Apr 17, 2010

Do Doctors Understand that the Alzheimer's Caregiver is also a Patient ?

Dear Alzheimer's caregiver, please remember to take care of yourself........
By Bob DeMarco
Alzheimer's Reading Room

Alzheimer's disease and other types of dementia affect more than the patient, Alzheimer's also affects the caregiver.

As Alzheimer's disease develops it continues to destroy the brain cells of the patient. As times goes on the patient losses the ability to perform simple tasks like getting dressed and brushing their teeth. As the disease progresses the burden on the caregiver increases.

This cumulative burden results in more and more stress for the caregiver.

How many doctors consider this as they are treating Alzheimer's patients? How many families consider this? Who, if anyone, is constantly monitoring the mental and emotional well being of the Alzheimer's caregiver?

Alzheimer's disease is sinister. In most cases it develops slowly but steadily over a very long period of time. It is not unusual for a caregiver to serve in their role for more then a decade. We have many readers that have been at it for very long periods of time. Five years, ten yesrs, twenty years, it happens.

Studies show that 80 percent of Alzheimer's caregivers report that they frequently feel high levels of stress. Studies indicate that 40 percent or more of Alzheimer's caregivers suffer from depression. Four out of ten. Put ten of us in room together and it doesn't look good for us as a group. I don't like the odds.

There have been times over the years where I had a feeling that I never felt before. I am not sure how many times I was consumed by a feeling of "hopelessness". Feeling there was noting I could do. Feeling that the end was near. Worried that I would wake up soon and my mother wouldn't know me.

There were times when I felt like I was standing on the edge of a cliff. I did think to myself. Am I depressed? Am I going to end up depressed. Like I said, I don't like the odds. Four out of ten.

Like all caregivers I am made of flesh and blood. Only the fool would tell themselves they are immune to the possibility of depression while caring.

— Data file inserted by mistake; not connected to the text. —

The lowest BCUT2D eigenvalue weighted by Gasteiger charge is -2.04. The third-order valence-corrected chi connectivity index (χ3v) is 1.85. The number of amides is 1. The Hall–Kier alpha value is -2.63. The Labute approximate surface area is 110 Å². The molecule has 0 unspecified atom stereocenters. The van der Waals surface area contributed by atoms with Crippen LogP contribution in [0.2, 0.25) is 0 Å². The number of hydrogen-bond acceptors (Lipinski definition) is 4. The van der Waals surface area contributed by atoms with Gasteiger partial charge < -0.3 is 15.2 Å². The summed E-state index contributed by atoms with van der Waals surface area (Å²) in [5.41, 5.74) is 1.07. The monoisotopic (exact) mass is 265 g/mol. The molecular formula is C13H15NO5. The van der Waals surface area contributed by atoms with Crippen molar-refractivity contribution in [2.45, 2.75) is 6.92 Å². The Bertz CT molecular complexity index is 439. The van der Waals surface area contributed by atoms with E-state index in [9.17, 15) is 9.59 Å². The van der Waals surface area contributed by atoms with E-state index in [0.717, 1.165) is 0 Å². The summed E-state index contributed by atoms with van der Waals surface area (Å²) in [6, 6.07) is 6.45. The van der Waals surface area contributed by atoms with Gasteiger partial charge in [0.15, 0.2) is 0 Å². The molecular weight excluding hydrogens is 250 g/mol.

I admit, I check myself all the time. I ask myself, how am I doing? Am I getting depressed? What is it like to be depressed? What does it feel like? What are the chances that I will know if I get depressed?

Knowing that I already experienced the cumulative effect of more then six years of Alzheimer's caregiving does this make me more vulnerable to depression? Or does it make me stronger?

Knowing that Alzheimer's disease has been beating on me for six years as a caregiver, is it going to beat me down when things get worse with my mother? Am I going to crack when she doesn't know me?

I ask myself these questions all the time.
  • Do I feel guilty?
  • How do I feel about myself?
  • Am I having trouble sleeping?
  • How is my blood pressure (hypertension)?
  • Am I able to concentrate?
  • Am I getting angry?
  • Am I getting anxiety attacks?
  • Do I feel exhausted?
  • Do I feel like I want to live in a cave (avoid social interaction)?
  • Do I want to run away from home?
  • Am I worried about my future?
Nobody is asking me those question, so I check on myself. So far so good. And you?

If doctors can't diagnose Alzheimer's disease effectively, how are they going to diagnose Alzheimer's caregiver depression?

Are doctors asking the caregivers questions designed to diagnose depression or discover indications of depression? Are doctors aware that 40 percent of Alzheimer's caregivers suffer from depression? Do they care?

I don't know. Ask yourself the questions above. If you start answering yes to those questions, ask for some help. Do it now.

Dear Alzheimer's caregiver, please remember to take care of yourself.

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Bob DeMarco is the editor of the Alzheimer's Reading Room and an Alzheimer's caregiver. Bob has written more than 1,300 articles with more than 9,000 links on the Internet. Bob resides in Delray Beach, FL.

Original content Bob DeMarco, the Alzheimer's Reading Room